I want to continue the discussion of high performance/low maintenance perennials that I began in December. So, onward.

Verbena bonariensis with grasses

I’m sure you’ve heard the tongue-in-cheek definition of a perennial, i.e. a plant that blooms each year, assuming that it survives the winter. If you select perennials or biennials that reseed, it doesn’t matter if the mother plant survives because there are always lots of babies. This would not be a choice for neatniks but I love the fact that the number and location of the babies is a bit different each year. It’s also a way of making a garden look more natural. After all, Mother Nature does not plant in rows or squares; she plants in drifts and weaves her underlings into lovely patterns.

Aquilegia flabellata ‘Nana’ is a dwarf with bluish-green foliage.

Aquilegia ‘Ruby Port’ is a double. Doubles seem to seed the most freely.

Aquilegia (Columbine) is a prolific reseeder and there are so many forms, colors, and cultivars from which to choose: singles and doubles plus every color in the rainbow plus some bicolors. It blooms in May and June and will rebloom if deadheaded. The attractive seed pods look like inverted, dried bells. When they open, you can easily see the black seeds. If you prefer not to leave the seed distribution to Mother Nature, you can break off the pods and broadcast the seeds yourself. Even when not in bloom, the lobed foliage is very attractive and provides an unusual form that contrasts well with linear and ovate foliage.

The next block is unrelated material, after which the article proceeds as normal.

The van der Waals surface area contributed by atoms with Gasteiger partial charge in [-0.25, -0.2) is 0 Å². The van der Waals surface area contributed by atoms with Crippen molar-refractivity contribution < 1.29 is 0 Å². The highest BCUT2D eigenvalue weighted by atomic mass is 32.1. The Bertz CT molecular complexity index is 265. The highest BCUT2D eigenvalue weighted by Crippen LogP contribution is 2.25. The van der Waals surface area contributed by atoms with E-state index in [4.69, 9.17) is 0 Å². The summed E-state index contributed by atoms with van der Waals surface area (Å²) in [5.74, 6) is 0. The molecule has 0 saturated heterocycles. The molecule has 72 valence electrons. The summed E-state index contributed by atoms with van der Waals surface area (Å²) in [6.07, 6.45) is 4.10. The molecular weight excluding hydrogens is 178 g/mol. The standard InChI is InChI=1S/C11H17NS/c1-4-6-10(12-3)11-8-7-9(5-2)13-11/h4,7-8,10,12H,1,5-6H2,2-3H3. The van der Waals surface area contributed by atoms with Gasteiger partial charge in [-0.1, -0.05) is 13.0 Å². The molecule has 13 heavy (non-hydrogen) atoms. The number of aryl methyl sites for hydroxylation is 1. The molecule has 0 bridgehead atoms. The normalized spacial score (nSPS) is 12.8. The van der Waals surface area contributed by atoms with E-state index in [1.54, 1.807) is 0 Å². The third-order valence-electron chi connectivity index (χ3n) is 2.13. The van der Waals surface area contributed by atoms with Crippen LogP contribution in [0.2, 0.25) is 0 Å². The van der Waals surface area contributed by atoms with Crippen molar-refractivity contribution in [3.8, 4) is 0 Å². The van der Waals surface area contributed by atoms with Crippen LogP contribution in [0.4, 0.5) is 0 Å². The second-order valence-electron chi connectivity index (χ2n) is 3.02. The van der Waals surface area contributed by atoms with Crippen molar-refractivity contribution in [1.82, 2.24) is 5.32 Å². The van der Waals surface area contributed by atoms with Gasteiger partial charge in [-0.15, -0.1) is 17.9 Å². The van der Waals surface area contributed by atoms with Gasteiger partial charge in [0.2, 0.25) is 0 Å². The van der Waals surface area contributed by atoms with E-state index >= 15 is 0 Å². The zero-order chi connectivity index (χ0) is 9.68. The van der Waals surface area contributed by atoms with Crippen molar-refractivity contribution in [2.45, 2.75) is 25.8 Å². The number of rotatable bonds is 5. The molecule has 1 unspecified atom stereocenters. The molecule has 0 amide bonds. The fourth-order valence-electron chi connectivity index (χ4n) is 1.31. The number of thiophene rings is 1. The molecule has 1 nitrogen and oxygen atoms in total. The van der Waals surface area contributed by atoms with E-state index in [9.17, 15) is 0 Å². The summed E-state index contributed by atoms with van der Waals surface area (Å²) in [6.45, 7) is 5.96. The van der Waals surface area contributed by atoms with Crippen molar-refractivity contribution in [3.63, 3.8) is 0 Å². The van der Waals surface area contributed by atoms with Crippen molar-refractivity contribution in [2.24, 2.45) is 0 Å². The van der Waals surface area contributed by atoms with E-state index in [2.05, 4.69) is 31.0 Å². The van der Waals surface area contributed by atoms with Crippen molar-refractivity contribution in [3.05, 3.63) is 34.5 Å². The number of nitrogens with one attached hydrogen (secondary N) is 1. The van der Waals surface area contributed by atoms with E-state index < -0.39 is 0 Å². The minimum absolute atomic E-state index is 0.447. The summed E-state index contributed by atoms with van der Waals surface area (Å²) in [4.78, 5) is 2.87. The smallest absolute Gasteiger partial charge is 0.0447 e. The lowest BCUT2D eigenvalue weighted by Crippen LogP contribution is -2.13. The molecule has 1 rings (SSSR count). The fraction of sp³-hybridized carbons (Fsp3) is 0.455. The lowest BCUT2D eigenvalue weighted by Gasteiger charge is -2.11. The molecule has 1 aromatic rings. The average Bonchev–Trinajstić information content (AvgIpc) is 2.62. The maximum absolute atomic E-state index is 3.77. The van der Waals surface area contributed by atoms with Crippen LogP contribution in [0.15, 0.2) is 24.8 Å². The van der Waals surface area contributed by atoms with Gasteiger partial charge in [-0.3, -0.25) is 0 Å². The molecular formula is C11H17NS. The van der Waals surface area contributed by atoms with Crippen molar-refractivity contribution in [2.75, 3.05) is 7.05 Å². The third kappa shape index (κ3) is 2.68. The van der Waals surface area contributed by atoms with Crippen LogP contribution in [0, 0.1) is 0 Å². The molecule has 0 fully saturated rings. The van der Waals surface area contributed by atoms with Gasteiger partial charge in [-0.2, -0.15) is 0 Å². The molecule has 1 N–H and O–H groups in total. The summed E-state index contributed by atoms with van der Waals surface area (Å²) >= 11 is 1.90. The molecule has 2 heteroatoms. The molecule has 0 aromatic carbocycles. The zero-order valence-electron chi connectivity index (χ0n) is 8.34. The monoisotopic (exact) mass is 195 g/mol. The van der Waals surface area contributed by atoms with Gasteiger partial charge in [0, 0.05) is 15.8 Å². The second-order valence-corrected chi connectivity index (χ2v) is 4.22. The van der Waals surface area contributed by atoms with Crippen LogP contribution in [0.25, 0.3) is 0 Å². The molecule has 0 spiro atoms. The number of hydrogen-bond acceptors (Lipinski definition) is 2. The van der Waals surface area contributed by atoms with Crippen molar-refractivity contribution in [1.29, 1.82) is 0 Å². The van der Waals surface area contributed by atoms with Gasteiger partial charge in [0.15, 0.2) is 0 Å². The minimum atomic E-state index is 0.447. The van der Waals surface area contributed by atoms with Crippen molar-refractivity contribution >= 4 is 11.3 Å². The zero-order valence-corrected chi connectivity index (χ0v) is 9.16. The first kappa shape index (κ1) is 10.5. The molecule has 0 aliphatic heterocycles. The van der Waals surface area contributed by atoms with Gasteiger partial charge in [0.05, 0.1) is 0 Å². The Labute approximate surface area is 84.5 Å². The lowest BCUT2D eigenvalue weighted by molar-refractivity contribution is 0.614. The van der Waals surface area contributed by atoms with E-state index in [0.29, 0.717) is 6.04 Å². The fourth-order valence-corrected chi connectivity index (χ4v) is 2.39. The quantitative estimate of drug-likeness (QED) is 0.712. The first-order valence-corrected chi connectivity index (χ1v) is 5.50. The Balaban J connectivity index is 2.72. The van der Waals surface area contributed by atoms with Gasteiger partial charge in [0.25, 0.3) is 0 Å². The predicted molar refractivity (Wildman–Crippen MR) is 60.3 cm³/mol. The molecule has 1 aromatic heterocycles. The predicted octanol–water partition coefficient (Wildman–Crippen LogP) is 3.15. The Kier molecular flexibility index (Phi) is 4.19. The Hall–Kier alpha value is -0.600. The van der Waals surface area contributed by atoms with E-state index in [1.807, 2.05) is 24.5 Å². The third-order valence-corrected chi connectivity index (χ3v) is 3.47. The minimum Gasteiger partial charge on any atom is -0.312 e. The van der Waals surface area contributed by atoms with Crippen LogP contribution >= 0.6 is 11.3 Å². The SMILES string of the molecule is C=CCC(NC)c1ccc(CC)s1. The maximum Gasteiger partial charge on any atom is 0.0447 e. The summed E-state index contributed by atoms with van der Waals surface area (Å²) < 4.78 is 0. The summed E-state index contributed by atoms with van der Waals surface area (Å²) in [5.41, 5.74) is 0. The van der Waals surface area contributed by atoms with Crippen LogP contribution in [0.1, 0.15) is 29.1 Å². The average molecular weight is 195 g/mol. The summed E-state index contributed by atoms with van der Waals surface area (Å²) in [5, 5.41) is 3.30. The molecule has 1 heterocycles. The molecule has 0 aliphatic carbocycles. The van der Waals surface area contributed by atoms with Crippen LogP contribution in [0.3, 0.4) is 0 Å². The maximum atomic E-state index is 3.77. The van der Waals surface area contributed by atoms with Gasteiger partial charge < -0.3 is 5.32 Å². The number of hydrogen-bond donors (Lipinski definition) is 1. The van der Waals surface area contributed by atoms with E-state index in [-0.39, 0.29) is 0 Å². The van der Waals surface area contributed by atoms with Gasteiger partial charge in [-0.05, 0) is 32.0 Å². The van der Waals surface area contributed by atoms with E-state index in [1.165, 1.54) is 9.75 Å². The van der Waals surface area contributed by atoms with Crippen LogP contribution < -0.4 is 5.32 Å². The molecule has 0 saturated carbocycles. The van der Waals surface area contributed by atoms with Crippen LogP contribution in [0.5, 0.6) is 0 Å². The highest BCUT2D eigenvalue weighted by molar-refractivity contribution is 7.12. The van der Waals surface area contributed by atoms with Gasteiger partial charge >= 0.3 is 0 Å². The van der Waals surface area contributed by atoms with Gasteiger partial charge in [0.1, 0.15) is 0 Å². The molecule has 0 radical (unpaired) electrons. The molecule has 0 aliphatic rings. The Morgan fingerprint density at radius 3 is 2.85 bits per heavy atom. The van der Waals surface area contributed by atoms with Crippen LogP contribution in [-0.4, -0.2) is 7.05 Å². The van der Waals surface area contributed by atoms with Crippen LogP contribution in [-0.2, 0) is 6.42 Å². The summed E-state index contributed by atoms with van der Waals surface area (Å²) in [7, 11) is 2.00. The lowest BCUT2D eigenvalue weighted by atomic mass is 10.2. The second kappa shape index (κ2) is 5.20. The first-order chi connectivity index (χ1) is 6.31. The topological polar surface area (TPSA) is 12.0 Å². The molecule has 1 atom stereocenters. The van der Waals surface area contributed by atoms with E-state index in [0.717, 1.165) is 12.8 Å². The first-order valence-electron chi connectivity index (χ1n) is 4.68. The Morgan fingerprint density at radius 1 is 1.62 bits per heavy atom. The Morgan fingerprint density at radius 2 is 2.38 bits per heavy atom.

This section of the garden is filled with Echinacea purpurea, Achillea ‘Coronation Gold’, Perovskia and, Miscanthus.

If you haven’t already compiled a list of low maintenance perennials, visiting public gardens can be an eye opener. Most of these gardens have very low budgets for maintenance so the plants that are used must be ones that need only minimal maintenance. For instance, the Toronto Music Garden, designed by Julie Moir Messervy, has large sweeps of perennials and grasses that look good all year and bloom in succession from June to November.    

This bed is still full of color in October.

Another example of a high performance/low maintenance landscape is one I designed many years ago for the city of Brecksville police department parking lot. It also needed to be a xeriscape since the bed was not irrigated. I filled it with Leucanthemum superbum ‘Becky’, Origanum laevigatum ‘Herrenhausen’, Pennisetum ‘Hameln’, Sedum ‘Matrona’, and Perovskia. 

Next time, I’ll give you several examples of high performance/low maintenance ornamental grasses.